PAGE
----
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"Ecosystems"  Sort by

Fantastic Fungi

   2019    Nature
The film is a descriptive time-lapse journey about the magical, mysterious and medicinal world of fungi and their power to heal, sustain and contribute to the regeneration of life on Earth that began 3.5 billion years ago.
Imagine an organism that feeds you, heals you, reveals secrets of the universe and could help save the planet. You'll see it through the eyes of mycologists, like renowned Paul Stamets, about the unlimited potential of fungi in the fields of food, medicine, expanding consciousness, bioremediation, neurogenesis and treating end-of-life anxiety.

Insect Apocalypse

   2021    Nature
An alarming decline in insect populations could devastate all life on earth. What's causing it, and can anything be done to stop it?
Insects are disappearing across the world. If we lost our pollinators, we would lose 80 to 90% of the plants on the planet. That is not an option. It's the ecosystems on this planet that keep humans alive. Scientists warn us that the insect apocalypse is entirely possible.

Lion Grasslands

   2020    Nature
Filmed across six continents, this docuseries uses cutting-edge camera technology to capture animal's nocturnal lives revealing new behaviours filmed in full color like never before. In the first episode, we will see how after dark on Kenya's Maasai Mara grasslands, a lioness won't rest until she finds the young cubs she's lost.
Series: Earth at Night in Color

Can We Cool the Planet

   2020    Nature
Are rising temperatures driving Earth's ecosystems past a point of no return? We have promising technologies that put solutions within our grasp. Scientists are exploring solutions: from geoengineering to sucking carbon out of the air to cloud brightening, as means to cool the planet. Cutting-edge solutions and high-risk measures. But would they work? And what are the risks of engineering Earth's climate?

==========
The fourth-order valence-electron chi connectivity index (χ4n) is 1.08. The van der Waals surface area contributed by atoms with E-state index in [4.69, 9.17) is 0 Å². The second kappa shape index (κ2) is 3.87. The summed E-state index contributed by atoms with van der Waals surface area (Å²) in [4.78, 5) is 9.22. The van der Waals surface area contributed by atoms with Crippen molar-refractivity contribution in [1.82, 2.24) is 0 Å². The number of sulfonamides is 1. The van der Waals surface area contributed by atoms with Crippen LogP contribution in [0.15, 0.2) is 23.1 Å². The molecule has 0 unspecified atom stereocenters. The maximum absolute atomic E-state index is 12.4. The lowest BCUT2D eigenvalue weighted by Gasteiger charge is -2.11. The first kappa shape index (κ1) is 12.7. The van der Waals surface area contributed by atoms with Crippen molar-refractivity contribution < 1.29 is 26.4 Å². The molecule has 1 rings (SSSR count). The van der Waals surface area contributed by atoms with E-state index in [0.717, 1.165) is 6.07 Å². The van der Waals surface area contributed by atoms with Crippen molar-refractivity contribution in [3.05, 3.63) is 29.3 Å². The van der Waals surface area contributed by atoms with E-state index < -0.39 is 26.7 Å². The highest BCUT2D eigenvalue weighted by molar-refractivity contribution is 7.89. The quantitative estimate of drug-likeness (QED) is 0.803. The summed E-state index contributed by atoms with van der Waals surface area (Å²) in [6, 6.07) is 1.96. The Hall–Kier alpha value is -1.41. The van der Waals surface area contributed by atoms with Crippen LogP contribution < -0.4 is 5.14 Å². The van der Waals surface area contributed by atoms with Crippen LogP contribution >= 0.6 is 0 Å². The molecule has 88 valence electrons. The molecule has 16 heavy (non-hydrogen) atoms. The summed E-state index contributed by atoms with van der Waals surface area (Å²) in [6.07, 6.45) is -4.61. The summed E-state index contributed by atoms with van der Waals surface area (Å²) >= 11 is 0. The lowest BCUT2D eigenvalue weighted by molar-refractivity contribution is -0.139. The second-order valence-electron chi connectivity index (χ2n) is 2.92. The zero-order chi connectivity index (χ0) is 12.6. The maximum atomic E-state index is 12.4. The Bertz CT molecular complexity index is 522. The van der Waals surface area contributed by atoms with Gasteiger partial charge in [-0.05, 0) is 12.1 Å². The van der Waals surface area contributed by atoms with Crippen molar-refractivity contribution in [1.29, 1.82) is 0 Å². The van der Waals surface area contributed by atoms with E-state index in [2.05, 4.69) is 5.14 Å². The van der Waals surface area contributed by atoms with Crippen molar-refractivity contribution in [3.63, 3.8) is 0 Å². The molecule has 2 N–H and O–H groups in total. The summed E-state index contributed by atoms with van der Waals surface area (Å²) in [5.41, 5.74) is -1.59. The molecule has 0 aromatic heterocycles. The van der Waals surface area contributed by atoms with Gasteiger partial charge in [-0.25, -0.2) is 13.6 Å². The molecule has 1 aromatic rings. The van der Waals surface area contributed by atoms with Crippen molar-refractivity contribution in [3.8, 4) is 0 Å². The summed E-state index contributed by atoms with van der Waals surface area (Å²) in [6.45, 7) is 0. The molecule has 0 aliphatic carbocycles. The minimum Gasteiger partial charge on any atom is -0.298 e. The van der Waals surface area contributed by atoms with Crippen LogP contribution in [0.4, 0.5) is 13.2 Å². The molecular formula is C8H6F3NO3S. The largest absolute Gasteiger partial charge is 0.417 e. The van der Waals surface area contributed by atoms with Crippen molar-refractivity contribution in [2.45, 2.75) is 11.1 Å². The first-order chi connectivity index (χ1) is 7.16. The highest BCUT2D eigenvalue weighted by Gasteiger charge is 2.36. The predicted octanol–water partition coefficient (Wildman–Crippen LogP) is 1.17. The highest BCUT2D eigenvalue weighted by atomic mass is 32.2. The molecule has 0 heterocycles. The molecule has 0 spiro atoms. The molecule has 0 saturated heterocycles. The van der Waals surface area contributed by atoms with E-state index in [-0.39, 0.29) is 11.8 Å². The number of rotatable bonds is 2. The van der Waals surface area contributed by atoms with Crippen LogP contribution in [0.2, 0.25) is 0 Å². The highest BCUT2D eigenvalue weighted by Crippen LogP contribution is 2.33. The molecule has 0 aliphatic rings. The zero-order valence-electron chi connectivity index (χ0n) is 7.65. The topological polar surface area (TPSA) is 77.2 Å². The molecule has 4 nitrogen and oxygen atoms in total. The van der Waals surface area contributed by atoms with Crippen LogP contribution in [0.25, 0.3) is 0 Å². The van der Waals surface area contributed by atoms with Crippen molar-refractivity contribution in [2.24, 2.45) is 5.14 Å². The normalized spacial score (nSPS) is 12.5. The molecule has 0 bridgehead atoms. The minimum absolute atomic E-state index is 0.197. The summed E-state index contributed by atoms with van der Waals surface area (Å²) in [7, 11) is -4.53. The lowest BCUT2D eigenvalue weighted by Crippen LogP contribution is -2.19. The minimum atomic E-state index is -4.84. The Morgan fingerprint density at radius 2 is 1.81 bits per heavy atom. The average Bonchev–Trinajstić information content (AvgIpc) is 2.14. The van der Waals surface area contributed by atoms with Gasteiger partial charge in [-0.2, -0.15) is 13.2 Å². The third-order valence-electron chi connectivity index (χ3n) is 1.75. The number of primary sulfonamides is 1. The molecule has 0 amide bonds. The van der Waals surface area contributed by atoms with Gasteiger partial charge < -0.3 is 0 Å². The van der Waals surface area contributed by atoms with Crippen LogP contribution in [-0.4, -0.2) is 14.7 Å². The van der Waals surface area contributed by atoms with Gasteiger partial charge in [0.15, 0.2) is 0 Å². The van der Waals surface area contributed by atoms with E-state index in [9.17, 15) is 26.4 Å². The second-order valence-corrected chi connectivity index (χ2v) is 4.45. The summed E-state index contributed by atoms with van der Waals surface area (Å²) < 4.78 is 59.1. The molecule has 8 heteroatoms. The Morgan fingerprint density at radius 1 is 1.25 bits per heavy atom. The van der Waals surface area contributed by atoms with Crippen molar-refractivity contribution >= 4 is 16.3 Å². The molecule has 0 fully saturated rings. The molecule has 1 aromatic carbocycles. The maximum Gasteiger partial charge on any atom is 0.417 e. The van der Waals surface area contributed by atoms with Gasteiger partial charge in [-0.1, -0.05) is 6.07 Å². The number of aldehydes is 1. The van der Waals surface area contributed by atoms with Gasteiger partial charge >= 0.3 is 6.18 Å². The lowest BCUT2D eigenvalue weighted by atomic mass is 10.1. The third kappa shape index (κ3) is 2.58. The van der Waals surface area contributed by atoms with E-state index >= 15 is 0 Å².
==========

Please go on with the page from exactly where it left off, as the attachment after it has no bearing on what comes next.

Extinction: The Facts

   2020    Nature
With a million species at risk of extinction, Sir David Attenborough explores how this crisis of biodiversity has consequences for us all, threatening food and water security, undermining our ability to control our climate and even putting us at greater risk of pandemic diseases.
Everything in the natural world is connected in networks that support the whole of life on earth, and we are losing many of the benefits that nature provides to us. The loss of insects is threatening the pollination of crops, while the loss of biodiversity in the soil also threatens plants growth.
Last year, a UN report identified the key drivers of biodiversity loss, including overfishing, climate change and pollution. But the single biggest driver of biodiversity loss is the destruction of natural habitats. Seventy-five per cent of Earth's land surface (where not covered by ice) has been changed by humans, much of it for agriculture, and as consumers we may unwittingly be contributing towards the loss of species through what we buy in the supermarket. Human activities like the trade in animals and the destruction of habitats drive the emergence of diseases. Disease ecologists believe that if we continue on this pathway, this year’s pandemic will not be a one-off event.
History of the Eagles
History of the Eagles

   2013    History
Planet Earth
Planet Earth

   2007    Nature
The Last Dance
The Last Dance

   2020    Culture
Dynamic Genomes Series
Dynamic Genomes Series

   2019    Medicine
The Truth About
The Truth About

   2018    Medicine
Everything and Nothing
Everything and Nothing

   2011    Science
The Human Body
The Human Body

   1998    Medicine
The Private Life of Plants
The Private Life of Plants

   1994    Nature